Well, I could counter with the threat of cyberattacks, but that’s not the point. When you look at a company like Verso, you can’t help but wonder if it’s too boring even for retirement investments. Levered to the paper business, VRS stock appears agonizingly anachronistic. Sure enough, with shares down nearly 34% year-to-date at time of writing, the critics have been proven correct.
Nevertheless, I believe VRS stock has long-term potential because of the e-commerce revolution. That’s right, I said e-commerce. How else would the products you buy on Amazon (NASDAQ:AMZN) get to you? Certainly, they don’t arrive at your doorstep in their native form (you’d be ticked off if they did!).
The information age economy still requires paper, lots of it. Plus, Amazon doesn’t pay a dividend.
Public Storage (PSA)
In a way, Public Storage got an invite to the cool table thanks to the A&E Network show, Storage Wars. Prior to the program, I just viewed the industry for its face-value premise: a place to store your crap. I didn’t realize that you can potentially make a killing bidding on abandoned storage units. But was the organic marketing enough to boost PSA stock?
When you’re looking at it from a strictly YTD performance perspective, it doesn’t seem like it. However, Public Storage is one of the surprisingly relevant retirement investments. For starters, the Wall Street Journal noted earlier this year that self-storage companies represent a safe haven against uncertainty. Obviously, the Covid-19 pandemic counts as a major source of fear and trepidation.
But another, more important catalyst for PSA stock is tied to demographic realities. As you know, with baby boomers retiring and incurring empty-nest syndrome, the incentive to own and maintain a big house declines significantly. Self-storage units offer a cheap platform to store items like large heirlooms, while the individuals can downsize to less-costly abodes.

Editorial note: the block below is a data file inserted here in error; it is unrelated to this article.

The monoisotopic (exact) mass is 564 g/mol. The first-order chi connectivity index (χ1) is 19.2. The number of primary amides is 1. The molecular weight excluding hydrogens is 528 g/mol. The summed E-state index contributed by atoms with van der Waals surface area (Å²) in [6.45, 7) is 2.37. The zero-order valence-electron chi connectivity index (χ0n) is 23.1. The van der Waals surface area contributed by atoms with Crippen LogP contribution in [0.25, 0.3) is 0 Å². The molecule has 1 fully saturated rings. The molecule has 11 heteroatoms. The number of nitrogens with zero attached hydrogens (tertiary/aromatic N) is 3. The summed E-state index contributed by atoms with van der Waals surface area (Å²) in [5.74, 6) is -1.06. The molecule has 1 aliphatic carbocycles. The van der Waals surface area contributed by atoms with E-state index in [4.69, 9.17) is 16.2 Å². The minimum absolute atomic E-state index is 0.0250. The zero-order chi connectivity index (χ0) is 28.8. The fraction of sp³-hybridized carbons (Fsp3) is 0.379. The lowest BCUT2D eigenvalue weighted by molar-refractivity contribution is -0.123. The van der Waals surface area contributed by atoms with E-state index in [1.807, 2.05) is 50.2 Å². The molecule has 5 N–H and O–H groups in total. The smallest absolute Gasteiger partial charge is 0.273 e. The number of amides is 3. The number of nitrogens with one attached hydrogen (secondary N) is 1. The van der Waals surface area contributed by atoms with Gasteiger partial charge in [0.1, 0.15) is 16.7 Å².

If you’re looking for a tech play, arguably most folks would rather chase names like Advanced Micro Devices (NASDAQ:AMD) or Nvidia (NASDAQ:NVDA). I get it. They’re tied to relevant markets and burgeoning innovations. Best of all, they’re raking in huge profits for stakeholders, despite putting out year after year of ridiculous gains. Maybe the party can go on forever!
But if you’re focused on retirement investments, you may want to consider IBM. True, IBM stock has been in the doldrums for a long time. As well, the organization struggled to de-lever itself from its legacy businesses, which is still a challenge. But increasingly, “Big Blue” has forged pathways across multiple exciting sectors, including artificial intelligence, machine learning and cybersecurity. These areas will become more critical in the post-pandemic era.
Additionally, IBM has been acquisitive recently, securing deals that will bolster the company’s AI and cloud computing initiatives. Even better, many top level companies have been attracted to Big Blue’s hybrid cloud capabilities, which serve to automate IT, processes, and customer service, among other things. Thus, don’t overlook IBM stock – it just might surprise you.